Editorial

There are myriad lessons and endless points of discussion to be drawn by last Friday’s decision by the U.S. Supreme Court to overturn Roe v. Wade, the landmark 1973 decision that ruled the Constitution of the United States generally protects a woman’s right to choose to have an abortion.

There are myriad lessons and endless points of discussion to be drawn by last Friday’s decision by the U.S. Supreme Court to overturn Roe v. Wade, the landmark 1973 decision that ruled the Constitution of the United States generally protects a woman’s right to choose to have an abortion.

Most of the lessons are specific to the American experience, and are illustrative of an ever-deepening ideological polarization within U.S. society. The nation’s democratic institutions and, indeed, democracy itself seem very much to be at risk in the tumultuous months and years that lie ahead.

There’s one lesson from the Roe v. Wade unravelling, however, that transcends America’s national disagreements and would be well heeded by citizens of this and every other democracy in the world:

Voting matters.

The nation’s democratic institutions and, indeed, democracy itself seem very much to be at risk in the tumultuous months and years that lie ahead.

As much as it has been fairly argued that the overturning of the abortion decision is the culmination of decades of determined effort in political and judicial circles by America’s anti-choice Republican right, the simple fact of the matter is the death of Roe v. Wade would almost surely not have come to pass had Donald Trump not been elected U.S. president.

One of the oft-repeated promises in Mr. Trump’s ultimately successful 2016 election campaign was that he would fulfil Republican’s long-held dream of an enduring conservative majority on the U.S. Supreme Court. By appointing justices Neil Gorsuch, Brett Kavanaugh and Amy Coney Barrett, the former president delivered on that promise.

That the three Trump-appointed justices appear to have been untruthful in their confirmation hearings, during which each was asked whether they would seek to overturn Roe v. Wade and each answered they considered it settled precedent is irrelevant at this point. The decision has been made, and the rights of American women have consequently been dialed back half a century or more.

Let abortion decision radicalize you

Abortion-rights protesters gather Friday after the Supreme Court's decision to overturn Roe v. Wade. (Gemunu Amarasinghe / The Associated Press)
Abortion-rights protesters gather Friday after the Supreme Court's decision to overturn Roe v. Wade. (Gemunu Amarasinghe / The Associated Press)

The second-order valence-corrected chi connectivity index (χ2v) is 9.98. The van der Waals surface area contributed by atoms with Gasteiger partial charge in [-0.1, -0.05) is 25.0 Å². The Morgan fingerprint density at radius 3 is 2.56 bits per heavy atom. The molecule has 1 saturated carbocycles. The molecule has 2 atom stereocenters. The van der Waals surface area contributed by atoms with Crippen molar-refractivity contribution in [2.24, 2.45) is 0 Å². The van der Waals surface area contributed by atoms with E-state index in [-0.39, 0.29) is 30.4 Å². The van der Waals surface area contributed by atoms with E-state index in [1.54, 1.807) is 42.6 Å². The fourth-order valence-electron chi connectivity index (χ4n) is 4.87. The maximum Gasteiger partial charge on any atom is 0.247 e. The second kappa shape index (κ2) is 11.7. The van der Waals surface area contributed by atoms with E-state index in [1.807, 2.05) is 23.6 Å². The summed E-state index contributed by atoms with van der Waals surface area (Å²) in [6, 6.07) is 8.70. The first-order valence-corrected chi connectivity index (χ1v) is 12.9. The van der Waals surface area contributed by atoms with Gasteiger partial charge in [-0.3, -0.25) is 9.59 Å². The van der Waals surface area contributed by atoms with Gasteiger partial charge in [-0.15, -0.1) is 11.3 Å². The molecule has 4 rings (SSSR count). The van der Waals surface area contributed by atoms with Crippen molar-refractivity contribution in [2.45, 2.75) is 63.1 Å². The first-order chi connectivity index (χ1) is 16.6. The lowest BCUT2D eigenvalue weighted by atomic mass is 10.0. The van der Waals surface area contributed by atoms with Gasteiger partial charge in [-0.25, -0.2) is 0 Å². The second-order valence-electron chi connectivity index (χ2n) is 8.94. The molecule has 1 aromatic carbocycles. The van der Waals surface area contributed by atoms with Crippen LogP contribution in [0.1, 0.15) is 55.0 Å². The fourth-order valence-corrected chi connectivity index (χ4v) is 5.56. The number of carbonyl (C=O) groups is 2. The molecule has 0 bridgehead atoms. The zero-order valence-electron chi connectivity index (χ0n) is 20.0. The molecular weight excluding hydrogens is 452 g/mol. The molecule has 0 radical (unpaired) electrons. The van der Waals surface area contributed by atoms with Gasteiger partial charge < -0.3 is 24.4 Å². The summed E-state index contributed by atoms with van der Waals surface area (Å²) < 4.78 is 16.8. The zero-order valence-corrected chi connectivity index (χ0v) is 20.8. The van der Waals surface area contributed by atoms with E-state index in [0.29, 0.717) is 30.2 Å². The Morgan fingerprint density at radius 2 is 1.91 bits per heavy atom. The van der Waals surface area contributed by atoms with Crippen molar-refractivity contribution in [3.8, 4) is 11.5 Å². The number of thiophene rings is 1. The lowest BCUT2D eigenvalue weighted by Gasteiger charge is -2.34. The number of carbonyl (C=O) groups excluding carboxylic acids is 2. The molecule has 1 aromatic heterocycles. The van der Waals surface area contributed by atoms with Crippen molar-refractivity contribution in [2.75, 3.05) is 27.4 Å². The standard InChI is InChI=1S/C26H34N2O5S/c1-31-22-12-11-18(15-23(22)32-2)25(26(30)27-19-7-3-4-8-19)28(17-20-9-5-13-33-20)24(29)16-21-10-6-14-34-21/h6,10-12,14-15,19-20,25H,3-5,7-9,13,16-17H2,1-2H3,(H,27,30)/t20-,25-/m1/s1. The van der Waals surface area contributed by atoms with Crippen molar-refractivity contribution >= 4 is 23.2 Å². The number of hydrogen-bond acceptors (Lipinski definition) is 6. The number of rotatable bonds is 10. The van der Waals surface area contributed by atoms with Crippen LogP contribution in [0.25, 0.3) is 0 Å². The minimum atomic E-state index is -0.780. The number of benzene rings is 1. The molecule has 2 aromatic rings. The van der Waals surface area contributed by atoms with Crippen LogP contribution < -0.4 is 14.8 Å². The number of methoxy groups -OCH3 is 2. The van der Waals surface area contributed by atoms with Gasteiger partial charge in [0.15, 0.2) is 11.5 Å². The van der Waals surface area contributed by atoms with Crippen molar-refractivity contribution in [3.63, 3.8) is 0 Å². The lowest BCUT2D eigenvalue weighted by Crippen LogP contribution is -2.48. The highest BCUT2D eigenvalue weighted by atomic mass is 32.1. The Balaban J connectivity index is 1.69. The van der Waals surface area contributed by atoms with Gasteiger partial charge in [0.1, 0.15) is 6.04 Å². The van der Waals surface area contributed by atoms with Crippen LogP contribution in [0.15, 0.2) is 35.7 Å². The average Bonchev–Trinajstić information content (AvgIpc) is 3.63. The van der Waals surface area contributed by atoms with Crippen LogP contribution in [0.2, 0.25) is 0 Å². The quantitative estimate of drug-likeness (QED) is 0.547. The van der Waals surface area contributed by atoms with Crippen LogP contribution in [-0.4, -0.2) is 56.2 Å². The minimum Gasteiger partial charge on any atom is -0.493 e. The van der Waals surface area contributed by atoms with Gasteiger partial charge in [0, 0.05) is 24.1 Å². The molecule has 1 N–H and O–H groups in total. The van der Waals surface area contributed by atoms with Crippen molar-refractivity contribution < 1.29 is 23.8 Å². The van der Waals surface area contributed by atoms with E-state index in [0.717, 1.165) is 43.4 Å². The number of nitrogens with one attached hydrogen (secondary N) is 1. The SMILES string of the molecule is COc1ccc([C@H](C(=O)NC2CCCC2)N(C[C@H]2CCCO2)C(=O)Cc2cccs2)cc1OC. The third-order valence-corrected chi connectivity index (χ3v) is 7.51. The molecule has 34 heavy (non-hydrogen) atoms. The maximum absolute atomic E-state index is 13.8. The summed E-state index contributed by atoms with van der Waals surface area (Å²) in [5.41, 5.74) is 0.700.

Posted: 3:25 PM Jun. 24, 2022

Friday was a dark day for reproductive rights, no question. Feel the disgust, the sorrow and the rage, but let it light a fire in you, especially if you are a millennial or member of Gen Z who has always had access to abortion.

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The U.S. Supreme Court — whose members are unelected and appointed for life — has always been subject to political manipulation by whichever side held power at the moment a vacancy was created, but the process has become increasingly partisan and rancorous in recent years. And delivering a decision that runs counter to the opinion of the majority of the American public — as last Friday’s clearly does — illustrates the danger inherent in the politicization of a public institution such as the Supreme Court.

In Canada, the highest court and appointments thereto tend not to be the subject of deep-rooted partisan chicanery. But that doesn’t mean it, or other fundamental public institutions, are immune to such political interference.

<p>JEFF MCINTOSH / THE CANADIAN PRESS FILES</p><p>Conservative leadership candidate Pierre Poilievre has vowed that if elected leader and, subsequently, prime minister, he will fire the governor of the Bank of Canada.</p>

JEFF MCINTOSH / THE CANADIAN PRESS FILES

Conservative leadership candidate Pierre Poilievre has vowed that if elected leader and, subsequently, prime minister, he will fire the governor of the Bank of Canada.

Witness, for example, recent promises by Pierre Poilievere, the leading candidate for leadership of the Conservative Party of Canada. Mr. Poilievre has vowed that if elected leader and, subsequently, prime minister, he will fire the governor of the Bank of Canada, the independent body that sets monetary policy for the nation.

Few people fully understand what the BoC does, and Mr. Poilievre has capitalized on this lack of public knowledge by casting the central bank’s governor as a villain worthy of scorn. He promises to "replace him with a new governor who would reinstate our low-inflation mandate, protect the purchasing power of our dollar and honour the working people who are in those jobs" — in other words, turn an independent policy-setting institution into a body subservient to the ideological whims of the government of the day.

It’s pure populist political calculation whose cynicism and opportunism are fully apparent. And if Mr. Poilievre sensed there was advantage to be gained by rekindling the debate over abortion access in this country, is there any doubt he would seek to exploit it?

Voting matters.